God of course knew beforehand of this problem that would occur. He therefore made a third Trinitarian covenant in which he (they—the Persons of the Trinity) would redeem this creation, including the human image bearers. Notice that this Covenant of Redemption—although a loving act for the creative purpose of love—has the added dimension of being necessary to maintain God’s righteousness balancing his two other Trinitarian covenants.
Now, in the Covenant of Redemption, God initiates several other covenants--not Trinitarian, but with humankind--to picture and guide what he is doing overall in the balance of his Trinitarian Covenants of Operational Essence and Creative Purpose.
God initiates four covenants with humankind: the Noahic Covenant, the Abrahamic Covenant, the Mosaic Covenant, and the Davidic Covenant. The Noahic Covenant showed that God would be true to his Trinitarian Covenant of Creative Purpose by not totally destroying creation because of their sin. The Abrahamic Covenant emphasized the relationship God was establishing with his image bearers to be of faith rather than force or coercion—essentially a relationship of love (again according to his Covenant of Creative Purpose). The Mosaic Covenant, however, proclaimed emphatically that the relationship could be possible only in fulfillment of the pure TGB requirement for activity. Sin was not tolerated, and the Mosaic Covenant, then, became something to show humankind their inability in this regard. Finally, the Davidic Covenant spoke of rule and reign—that which God’s image bearers were created to do, which is pictured in David’s reign over God’s Promised Land.
Of course, the perfect righteous fulfillment of these four covenants with humankind could not be accomplished by any human born of Adam. God, in his Trinitarian Covenant of Redemption, decided himself to take on human flesh as Jesus to succeed where Adam’s humans failed. Thus, Jesus, the man, fulfills the human covenants and then through his unjustified death and justified resurrection provides a way for humankind to be reborn into him and into relationship with God.
This process I just recounted is what has Paul so excited. This is the gospel! This is the good news! Remember, Paul didn’t say the gospel was salvation (in 1:16). Paul said the gospel was the power for salvation. The gospel revealed God’s righteousness (1:17) in his faithful accomplishment of all three of his Trinitarian Covenants! God is making all things right through Jesus, the human covenant keeper, who in his death and resurrection became the Lord of all this redeemed creation! Through all his work with this creation, God is shown to be righteous! Jesus is Lord! This is the gospel!
Here is a chart depicting our discussion on righteousness. Read through this section again with the chart as a picture guide.
Moving on, then, in our study, we find that Paul showed in chapter 1 that humankind broke covenant (broke relationship) with God. Paul is about to show in chapter 2 that all humankind, then, must be judged by God who, based on his Trinitarian Covenant of Operational Essence, must judge between good and evil. Don’t get ahead of Paul telling the story. Yes, we can see in the chart that there are other covenants culminating in redemption. But Paul hasn’t gotten there yet. Chapter 2 is way back at the beginning, and at this point, Paul is discussing sinful humankind simply in relation to God’s Covenant of Operational Essence. And the conclusion from that is that God must judge.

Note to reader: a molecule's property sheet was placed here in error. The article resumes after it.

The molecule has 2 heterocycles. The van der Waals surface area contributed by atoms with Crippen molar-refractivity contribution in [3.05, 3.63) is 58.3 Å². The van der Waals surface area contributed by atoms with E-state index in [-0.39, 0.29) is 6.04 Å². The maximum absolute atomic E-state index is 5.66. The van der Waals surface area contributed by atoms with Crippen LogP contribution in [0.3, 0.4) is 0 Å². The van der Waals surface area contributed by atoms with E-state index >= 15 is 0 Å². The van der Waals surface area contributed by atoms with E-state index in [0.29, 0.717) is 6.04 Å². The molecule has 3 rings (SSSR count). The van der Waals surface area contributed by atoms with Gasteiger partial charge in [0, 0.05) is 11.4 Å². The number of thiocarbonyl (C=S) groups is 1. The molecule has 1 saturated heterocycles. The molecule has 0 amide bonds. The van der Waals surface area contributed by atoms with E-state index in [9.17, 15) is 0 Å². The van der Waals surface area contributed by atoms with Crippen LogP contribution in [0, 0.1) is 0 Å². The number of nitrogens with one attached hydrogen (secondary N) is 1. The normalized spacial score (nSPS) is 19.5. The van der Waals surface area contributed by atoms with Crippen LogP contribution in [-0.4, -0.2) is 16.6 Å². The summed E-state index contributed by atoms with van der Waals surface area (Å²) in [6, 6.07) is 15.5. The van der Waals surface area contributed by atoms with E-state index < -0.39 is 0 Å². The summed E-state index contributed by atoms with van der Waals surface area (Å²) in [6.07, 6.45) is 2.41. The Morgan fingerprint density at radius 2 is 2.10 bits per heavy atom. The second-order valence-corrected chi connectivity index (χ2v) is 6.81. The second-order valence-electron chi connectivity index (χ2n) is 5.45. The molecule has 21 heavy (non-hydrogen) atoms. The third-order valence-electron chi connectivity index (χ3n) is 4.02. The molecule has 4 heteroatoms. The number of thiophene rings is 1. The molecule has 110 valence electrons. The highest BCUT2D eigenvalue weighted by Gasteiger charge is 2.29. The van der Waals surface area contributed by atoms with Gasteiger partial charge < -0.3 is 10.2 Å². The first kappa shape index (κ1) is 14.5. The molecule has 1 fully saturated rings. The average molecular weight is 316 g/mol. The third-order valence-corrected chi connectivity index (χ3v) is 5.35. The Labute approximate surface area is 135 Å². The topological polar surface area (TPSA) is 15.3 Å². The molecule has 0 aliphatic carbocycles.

One more thing is necessary before we get into the discussion of chapter 2. Paul engages in a rhetorical style called diatribe. That term is not supposed to carry today’s meaning of abusive speech in satire or other criticism. The traditional meaning of this rhetorical device reflects a writer engaged in debate with one or more imaginary opponents, asking rhetorical questions and answering any objections that the writer imagines they may bring up. What that means for us is that Paul has an actual audience—the Roman Christians to whom he is writing—and an imaginary audience—non-Christians with whom he engages in debate. We can even break down this imaginary audience into two groups: non-Christian Gentiles who cling moralistically to philosophies of the world and traditional but non-Christian Jews who moralistically condemn all who do not cling to the Law (i.e., the Law of the Mosaic Covenant). Both these non-Christian subset debate opponents of his imaginary audience still have a tendency to judge others. After all, though unsaved, they were made as image bearers, holding a conscious morality by which they understand good and bad. And these people have no problem accusing others, based on their own judgments, of being in the wrong and deserving of punishment. And that is why Paul begins chapter 2 as he does. He says to these non-Christian morality judgers, “Therefore, any one of you who judges is without excuse!”
We have heard Paul talk about being without excuse earlier. After explaining that God has revealed his divine attributes (TGB), his eternal power (loving care), and wrath on unrighteousness, Paul stated that because of that tri-fold revelation, people are without excuse (1:20b) when they fail to worship him (glorify and show gratitude—1:21a). And then Paul explained the detail of God giving them over to their own cravings, breaking down the image of relationship with God (1:26–27) and relationship with each other (1:28–32). In essence then, Paul declared all humankind to be sinners. If all humans are sinners, any of those sinful humans who stands up to say another human is guilty of sin and deserves punishment is in essence saying they themselves too should be judged guilty and deserving of punishment.
Paul then describes those people (of his imaginary audience) who will judge others but think themselves okay as despising God’s mercy. The Greek word kataphroneo translated here as despise, means not placing value on something—considering it worthless. For example, people had a tendency to think little of children, but Jesus warned that we must become as children to be part of the Kingdom of Heaven (Mt 18:3). He then said that they therefore should not “despise” or kataphroneo or consider worthless those little ones (Mt. 18:10).
The idea here is that God is merciful in giving us sinners the gift of time to repent. When we think ourselves not needing to repent and spend our time judging other sinners, we show that we think the mercy God has given us is worthless—we, as Paul says, despise it.
Notice too that it is this kind of person who is described as having hardness and an unrepentant heart. Normally, as we think of hard, unrepentant people, we may imagine them to be scowling against God. But that is not the picture here. These people are those who believe in moral goodness and who think themselves on the side of good, without recognizing their sin because they have shrouded over the source of goodness—the one true God.